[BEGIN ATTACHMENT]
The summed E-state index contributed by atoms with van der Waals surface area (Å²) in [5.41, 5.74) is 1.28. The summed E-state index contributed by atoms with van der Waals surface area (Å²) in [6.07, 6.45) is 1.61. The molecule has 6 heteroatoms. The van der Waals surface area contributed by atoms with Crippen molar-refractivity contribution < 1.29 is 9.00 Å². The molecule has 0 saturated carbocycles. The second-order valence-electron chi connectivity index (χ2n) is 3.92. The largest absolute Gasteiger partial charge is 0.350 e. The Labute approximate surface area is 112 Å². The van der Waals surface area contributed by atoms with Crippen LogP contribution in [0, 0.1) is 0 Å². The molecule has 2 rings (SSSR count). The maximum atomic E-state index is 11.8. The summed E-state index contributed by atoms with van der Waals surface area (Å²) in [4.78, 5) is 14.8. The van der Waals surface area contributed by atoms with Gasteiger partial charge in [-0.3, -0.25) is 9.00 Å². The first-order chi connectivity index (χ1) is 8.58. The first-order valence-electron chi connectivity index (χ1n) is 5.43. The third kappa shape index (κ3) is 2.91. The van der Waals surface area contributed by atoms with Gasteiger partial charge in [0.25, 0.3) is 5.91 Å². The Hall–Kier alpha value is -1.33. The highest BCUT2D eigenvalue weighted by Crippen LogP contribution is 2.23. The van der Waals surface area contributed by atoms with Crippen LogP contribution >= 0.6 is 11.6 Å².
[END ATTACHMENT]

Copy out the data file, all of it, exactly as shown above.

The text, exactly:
The summed E-state index contributed by atoms with van der Waals surface area (Å²) in [5.41, 5.74) is 1.28. The summed E-state index contributed by atoms with van der Waals surface area (Å²) in [6.07, 6.45) is 1.61. The molecule has 6 heteroatoms. The van der Waals surface area contributed by atoms with Crippen molar-refractivity contribution < 1.29 is 9.00 Å². The molecule has 0 saturated carbocycles. The second-order valence-electron chi connectivity index (χ2n) is 3.92. The largest absolute Gasteiger partial charge is 0.350 e. The Labute approximate surface area is 112 Å². The van der Waals surface area contributed by atoms with Crippen LogP contribution in [0, 0.1) is 0 Å². The molecule has 2 rings (SSSR count). The maximum atomic E-state index is 11.8. The summed E-state index contributed by atoms with van der Waals surface area (Å²) in [4.78, 5) is 14.8. The van der Waals surface area contributed by atoms with Gasteiger partial charge in [-0.3, -0.25) is 9.00 Å². The first-order chi connectivity index (χ1) is 8.58. The first-order valence-electron chi connectivity index (χ1n) is 5.43. The third kappa shape index (κ3) is 2.91. The van der Waals surface area contributed by atoms with Gasteiger partial charge in [0.25, 0.3) is 5.91 Å². The Hall–Kier alpha value is -1.33. The highest BCUT2D eigenvalue weighted by Crippen LogP contribution is 2.23. The van der Waals surface area contributed by atoms with Crippen LogP contribution >= 0.6 is 11.6 Å².